October 1, 2022

La Ronge Northerner

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Water protection: Two immersions in water within 24 hours

Quebec waters have demanded two new casualties within 24 hours, with a total of 11 drowning-related deaths since the start of the summer season.

Read more: Drowning in Caspian: A fisherman falls into the water and loses his life

Read more: Saguenay: A woman lost her life after falling into the Moulin River

Read more: Be careful on the rivers and advise the authorities

Ronald Young, who has been a fishing enthusiast for decades, was in a boat with his brother on Belive Lake near Saint-Teres-de-Caspac when the tragedy occurred on Thursday afternoon.

The mayor of the municipality, Roberto Blandin, who has known the victim for years, says the 59-year-old would have taken a big step to recover the fish, even if it had been caught in a bait.

“The boat capsized and he fell into the water with his brother. At first they tried to save him, but could not. They were not wearing life jackets,” he said.

Contacting a cabin owner nearby who heard screams for help was also in vain. Mr. Young was pronounced dead at the hospital a few hours later.

Poorly built jacket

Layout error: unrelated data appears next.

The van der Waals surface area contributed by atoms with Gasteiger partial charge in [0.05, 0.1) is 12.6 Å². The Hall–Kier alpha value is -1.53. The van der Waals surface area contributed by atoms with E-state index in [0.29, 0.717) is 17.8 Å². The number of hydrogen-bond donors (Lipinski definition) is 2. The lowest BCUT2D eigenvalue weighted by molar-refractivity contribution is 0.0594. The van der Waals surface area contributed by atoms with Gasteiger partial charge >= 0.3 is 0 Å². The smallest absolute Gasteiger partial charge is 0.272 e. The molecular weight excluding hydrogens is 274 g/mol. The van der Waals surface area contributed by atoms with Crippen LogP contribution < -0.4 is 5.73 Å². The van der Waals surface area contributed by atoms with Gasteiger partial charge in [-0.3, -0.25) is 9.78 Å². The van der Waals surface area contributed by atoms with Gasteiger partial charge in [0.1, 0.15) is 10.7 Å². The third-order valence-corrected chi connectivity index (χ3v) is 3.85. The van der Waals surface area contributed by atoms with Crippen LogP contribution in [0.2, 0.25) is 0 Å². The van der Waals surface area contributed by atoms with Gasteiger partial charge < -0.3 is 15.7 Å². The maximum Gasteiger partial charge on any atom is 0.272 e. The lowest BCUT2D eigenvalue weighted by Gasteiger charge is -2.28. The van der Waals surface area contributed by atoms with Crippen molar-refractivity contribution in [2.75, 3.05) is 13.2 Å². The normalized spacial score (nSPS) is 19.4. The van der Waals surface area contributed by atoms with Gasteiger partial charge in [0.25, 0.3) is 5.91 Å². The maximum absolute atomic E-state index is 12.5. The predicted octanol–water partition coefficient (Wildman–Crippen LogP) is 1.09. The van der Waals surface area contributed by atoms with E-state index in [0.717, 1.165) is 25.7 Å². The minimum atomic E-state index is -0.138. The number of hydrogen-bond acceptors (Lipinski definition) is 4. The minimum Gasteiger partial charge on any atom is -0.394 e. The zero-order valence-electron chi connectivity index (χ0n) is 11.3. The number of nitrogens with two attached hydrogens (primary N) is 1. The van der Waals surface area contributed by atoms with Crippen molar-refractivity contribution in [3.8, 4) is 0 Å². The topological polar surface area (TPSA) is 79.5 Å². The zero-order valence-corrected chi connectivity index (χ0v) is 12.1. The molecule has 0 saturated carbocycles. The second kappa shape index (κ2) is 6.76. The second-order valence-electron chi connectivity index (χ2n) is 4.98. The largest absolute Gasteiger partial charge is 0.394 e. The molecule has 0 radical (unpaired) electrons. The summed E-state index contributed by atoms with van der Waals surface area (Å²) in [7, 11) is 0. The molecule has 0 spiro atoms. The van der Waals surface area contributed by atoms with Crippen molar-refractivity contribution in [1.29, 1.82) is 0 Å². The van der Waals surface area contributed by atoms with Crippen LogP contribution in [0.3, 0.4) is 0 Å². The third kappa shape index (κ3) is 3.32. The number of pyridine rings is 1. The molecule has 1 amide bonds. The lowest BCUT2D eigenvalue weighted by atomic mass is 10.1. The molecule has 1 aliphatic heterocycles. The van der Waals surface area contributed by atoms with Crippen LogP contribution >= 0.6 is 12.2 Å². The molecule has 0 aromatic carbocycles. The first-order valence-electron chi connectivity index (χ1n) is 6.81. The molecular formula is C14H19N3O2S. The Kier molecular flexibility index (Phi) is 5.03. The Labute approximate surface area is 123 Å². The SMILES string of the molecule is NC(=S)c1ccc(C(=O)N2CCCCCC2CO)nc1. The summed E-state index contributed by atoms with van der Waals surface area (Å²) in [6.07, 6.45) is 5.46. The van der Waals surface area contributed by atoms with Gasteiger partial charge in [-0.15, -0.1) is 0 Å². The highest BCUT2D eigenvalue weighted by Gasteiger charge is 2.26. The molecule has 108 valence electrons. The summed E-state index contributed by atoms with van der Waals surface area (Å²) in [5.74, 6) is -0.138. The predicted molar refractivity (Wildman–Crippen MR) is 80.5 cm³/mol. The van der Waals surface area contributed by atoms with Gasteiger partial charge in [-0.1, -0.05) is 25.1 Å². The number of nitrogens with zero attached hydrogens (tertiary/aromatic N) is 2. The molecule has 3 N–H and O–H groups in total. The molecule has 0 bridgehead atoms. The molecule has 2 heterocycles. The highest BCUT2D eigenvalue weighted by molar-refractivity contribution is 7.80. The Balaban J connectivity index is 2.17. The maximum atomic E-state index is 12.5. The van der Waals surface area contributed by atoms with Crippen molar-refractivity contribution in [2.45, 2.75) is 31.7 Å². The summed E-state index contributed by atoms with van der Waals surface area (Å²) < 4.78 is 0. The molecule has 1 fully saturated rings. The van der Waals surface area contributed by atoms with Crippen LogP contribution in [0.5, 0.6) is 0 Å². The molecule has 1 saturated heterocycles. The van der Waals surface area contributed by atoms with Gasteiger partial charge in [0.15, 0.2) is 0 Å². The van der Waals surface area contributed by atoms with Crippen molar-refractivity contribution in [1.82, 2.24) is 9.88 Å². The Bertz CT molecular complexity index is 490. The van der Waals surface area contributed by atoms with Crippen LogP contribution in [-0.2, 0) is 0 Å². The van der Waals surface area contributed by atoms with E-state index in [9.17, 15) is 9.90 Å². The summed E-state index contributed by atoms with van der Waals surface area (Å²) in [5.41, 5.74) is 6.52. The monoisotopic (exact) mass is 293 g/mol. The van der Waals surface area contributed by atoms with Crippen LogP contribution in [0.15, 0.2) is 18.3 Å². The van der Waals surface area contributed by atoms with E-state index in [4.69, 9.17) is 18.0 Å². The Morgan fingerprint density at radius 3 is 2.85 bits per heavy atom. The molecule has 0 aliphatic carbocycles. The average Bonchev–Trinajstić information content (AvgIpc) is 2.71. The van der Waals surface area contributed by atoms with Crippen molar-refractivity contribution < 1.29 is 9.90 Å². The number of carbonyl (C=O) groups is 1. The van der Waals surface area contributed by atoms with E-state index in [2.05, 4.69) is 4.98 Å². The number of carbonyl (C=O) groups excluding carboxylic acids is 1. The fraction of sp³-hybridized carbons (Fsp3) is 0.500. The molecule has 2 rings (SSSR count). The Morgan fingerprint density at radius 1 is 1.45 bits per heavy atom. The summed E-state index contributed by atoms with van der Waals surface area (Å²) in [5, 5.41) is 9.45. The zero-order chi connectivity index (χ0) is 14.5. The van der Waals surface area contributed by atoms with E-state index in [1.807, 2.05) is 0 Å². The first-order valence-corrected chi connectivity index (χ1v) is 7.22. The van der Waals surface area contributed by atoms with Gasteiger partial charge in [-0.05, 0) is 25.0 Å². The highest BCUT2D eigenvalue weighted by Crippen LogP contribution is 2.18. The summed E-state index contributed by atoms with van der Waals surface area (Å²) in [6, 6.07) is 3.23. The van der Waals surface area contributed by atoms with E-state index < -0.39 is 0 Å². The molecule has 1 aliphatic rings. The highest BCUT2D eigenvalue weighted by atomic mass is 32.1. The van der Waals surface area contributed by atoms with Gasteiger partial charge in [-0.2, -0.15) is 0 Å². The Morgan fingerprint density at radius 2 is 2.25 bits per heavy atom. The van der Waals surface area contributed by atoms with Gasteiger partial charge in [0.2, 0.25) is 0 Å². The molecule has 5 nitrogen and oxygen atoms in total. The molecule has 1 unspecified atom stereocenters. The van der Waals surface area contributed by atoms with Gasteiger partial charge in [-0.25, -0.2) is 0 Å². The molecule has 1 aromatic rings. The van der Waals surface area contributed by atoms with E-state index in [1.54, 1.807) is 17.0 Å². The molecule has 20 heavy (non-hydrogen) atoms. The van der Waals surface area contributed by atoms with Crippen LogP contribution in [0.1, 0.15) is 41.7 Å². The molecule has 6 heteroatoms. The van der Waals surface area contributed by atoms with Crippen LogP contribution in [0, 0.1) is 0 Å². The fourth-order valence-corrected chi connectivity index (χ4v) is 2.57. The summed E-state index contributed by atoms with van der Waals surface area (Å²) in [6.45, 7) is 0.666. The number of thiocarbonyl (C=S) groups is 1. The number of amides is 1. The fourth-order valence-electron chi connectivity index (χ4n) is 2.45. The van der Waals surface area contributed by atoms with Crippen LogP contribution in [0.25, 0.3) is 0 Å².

A few hours later, a similar situation occurred at 7:30 pm in the Laterier Sector in Sagune.

Mary-Eve Dalon was paddling with a group of friends on the River du Moulin before losing her legs and drowning in a stream.

“The rope attached to the board got stuck in a branch, where she fell and got stuck underwater,” said Jean-Rock Ponno, the victim’s mother – in – law.

The 34-year-old woman was wearing a floating device, but it was not attached, according to Saguenay police. So the equipment was “separated from his body” when the victim fell into the water.

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He was in critical condition at Chikotimi Hospital before he breathed his last this morning.

Deadly heat shock

However, Renault Hawkins of the Life Saving Society of Quebec says life jackets could have saved their lives if worn properly.

“Nine out of ten victims do not wear their life jackets. We can not underestimate its importance, especially at this time of year, ”he says.

Currently the lowest water temperature in Quebec can lead to rapid heat shock, then hyperventilation, unconsciousness and drowning, the general manager of the organization points out.

So far this year, 11 people have drowned in the province, compared to 14 during the same period last year. But many were rescued by the militants, Mr. Hawkins underlines.

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